UN Investigates Myanmar For Genocide


Photo from CNN

Rohingya Muslims still fleeing their home country after persecution.

Myanmar’s military forces and Buddhist mobs began persecuting the population of Rohingya Muslims in Aug. 2017, causing an estimated 680,000 to flee their home country.

The Rohingya’s villages were burned to the ground by military forces and soldiers traveled to each home, shooting women, men, and children. The actions of the military are now under inspection by the United Nations for genocide. Genocide is defined by the UN as acts committed with an intent to destroy, in whole or in part, a national, ethnic, racial, or religious group. 

The Rohingya represent a large portion of the Muslim population within Myanmar (formerly Burma), with an estimated one million living there in the year of 2017. For decades, the Rohingya and Buddhist people have been wary of one another and when tensions run high, normally triggered by an act of crime against the other, regular acts of violence occur. 

United Nation (UN) officials believe that the government’s behavior resembles “ethnic cleansing” as UN investigators visited the growing and crowded refugee camps in Bangladesh where investigators heard accounts of killings, torture, rape, and arson. Recently, Myanmar’s government has ordered the remains of the villages to be bulldozed, wiping away evidence of mass graves that are crucial to the UN’s investigation.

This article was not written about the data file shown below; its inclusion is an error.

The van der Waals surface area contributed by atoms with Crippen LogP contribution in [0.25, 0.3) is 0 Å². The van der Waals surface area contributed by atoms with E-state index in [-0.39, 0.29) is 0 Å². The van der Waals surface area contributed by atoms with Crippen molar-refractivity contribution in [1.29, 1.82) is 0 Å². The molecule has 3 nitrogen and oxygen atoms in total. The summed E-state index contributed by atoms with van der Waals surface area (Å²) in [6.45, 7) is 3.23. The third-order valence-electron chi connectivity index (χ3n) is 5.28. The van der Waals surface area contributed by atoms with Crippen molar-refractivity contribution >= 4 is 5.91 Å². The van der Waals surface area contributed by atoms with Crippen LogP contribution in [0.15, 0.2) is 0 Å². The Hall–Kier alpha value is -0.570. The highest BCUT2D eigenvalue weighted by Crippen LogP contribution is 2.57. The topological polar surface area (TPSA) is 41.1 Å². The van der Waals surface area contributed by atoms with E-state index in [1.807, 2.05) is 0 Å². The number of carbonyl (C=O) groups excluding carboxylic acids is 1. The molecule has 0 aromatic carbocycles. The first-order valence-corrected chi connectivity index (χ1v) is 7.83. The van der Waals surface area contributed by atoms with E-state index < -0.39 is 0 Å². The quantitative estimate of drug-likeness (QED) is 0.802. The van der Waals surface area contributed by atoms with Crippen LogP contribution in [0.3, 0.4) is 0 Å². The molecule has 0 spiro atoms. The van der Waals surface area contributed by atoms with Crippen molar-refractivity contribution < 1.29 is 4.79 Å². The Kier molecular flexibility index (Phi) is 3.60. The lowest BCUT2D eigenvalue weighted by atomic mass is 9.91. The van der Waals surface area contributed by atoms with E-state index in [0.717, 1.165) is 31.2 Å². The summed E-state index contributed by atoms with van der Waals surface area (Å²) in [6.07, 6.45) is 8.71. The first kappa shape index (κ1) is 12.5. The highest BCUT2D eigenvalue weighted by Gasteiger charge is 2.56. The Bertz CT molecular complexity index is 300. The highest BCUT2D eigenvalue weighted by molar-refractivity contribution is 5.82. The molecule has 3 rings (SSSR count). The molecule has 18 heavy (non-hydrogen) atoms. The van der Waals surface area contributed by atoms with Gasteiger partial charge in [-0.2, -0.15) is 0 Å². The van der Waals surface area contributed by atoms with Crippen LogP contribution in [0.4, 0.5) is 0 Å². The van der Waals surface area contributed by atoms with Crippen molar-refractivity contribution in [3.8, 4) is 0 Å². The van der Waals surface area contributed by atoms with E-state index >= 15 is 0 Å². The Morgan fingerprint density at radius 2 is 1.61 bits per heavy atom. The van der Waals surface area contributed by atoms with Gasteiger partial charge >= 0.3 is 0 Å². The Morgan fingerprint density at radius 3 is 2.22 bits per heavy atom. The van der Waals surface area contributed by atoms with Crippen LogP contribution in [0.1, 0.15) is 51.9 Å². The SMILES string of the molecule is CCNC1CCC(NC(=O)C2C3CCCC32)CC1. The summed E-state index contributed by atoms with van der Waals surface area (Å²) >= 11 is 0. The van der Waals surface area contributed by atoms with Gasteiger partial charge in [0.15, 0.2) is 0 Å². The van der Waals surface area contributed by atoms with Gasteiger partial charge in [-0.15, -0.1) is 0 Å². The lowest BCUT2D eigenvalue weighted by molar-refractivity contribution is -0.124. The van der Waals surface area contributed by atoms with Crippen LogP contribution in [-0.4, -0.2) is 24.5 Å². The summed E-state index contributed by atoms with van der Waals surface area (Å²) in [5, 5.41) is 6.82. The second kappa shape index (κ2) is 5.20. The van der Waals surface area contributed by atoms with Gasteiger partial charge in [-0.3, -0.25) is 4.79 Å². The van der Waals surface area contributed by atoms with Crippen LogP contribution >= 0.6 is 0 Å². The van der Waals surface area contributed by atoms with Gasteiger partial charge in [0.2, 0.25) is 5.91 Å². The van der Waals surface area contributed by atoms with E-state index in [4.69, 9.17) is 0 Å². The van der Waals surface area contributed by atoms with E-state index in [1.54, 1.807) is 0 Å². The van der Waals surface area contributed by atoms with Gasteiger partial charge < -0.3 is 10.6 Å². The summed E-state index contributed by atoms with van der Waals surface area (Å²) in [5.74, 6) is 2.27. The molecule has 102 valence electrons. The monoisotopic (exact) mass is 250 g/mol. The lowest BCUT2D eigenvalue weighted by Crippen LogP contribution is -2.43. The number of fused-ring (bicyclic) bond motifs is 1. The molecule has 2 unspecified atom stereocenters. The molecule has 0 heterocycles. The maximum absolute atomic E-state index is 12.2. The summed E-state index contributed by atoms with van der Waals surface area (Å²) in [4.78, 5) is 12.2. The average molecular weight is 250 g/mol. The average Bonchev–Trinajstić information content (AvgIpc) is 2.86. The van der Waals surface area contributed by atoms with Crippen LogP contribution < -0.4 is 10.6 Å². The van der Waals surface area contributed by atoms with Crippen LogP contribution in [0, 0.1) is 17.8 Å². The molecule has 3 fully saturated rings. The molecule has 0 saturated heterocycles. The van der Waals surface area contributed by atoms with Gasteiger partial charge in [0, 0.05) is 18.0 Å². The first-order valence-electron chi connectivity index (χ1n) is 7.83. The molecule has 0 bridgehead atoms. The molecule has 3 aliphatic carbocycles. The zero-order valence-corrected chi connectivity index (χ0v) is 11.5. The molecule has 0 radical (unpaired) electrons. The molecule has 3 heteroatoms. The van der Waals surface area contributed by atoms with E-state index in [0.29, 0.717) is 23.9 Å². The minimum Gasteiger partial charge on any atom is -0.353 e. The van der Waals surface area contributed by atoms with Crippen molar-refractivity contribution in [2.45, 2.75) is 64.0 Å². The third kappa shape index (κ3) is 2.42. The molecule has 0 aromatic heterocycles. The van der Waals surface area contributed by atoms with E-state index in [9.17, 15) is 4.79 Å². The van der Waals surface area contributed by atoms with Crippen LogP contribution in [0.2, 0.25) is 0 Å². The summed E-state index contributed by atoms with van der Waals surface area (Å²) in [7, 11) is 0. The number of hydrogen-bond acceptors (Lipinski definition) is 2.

Many of the groups in power are against the presence of the Rohingya people. The Rakhine Nationalities Development Party (RNDP) — stationed in Myanmar’s second poorest state, Rakhine — holds 18 seats in the state assembly and 15 in the national parliament. The RNDP supports a law, written and established in 1982 by military ruler Ne Win, that declared the Rohingya people stateless and put strict limitations on jobs, marriage, housing, etc.

Additionally, Myanmar’s government has denied any involvement in the destruction of Rohingya villages, saying that their military has only targeted men that are suspected to be involved in an attack that killed 12 security officials in Aug., last year. The State Counsellor of Myanmar, Aung San Suu Kyi, has refused to condemn or intervene with the attacks on Muslim people, believing that violence has occurred on both sides.

Several thousand Buddhists are also housed in refugee camps after Muslim mobs had destroyed or burned down their homes.

About 700,000 Rohingya have fled to Malaysia, Indonesia, and more than 500,000 people are being housed in Bangladesh. However, Bangladesh can no longer take in refugees due to a strained resource supply, and the government has arranged to send them back to Myanmar if they attempt to cross the border.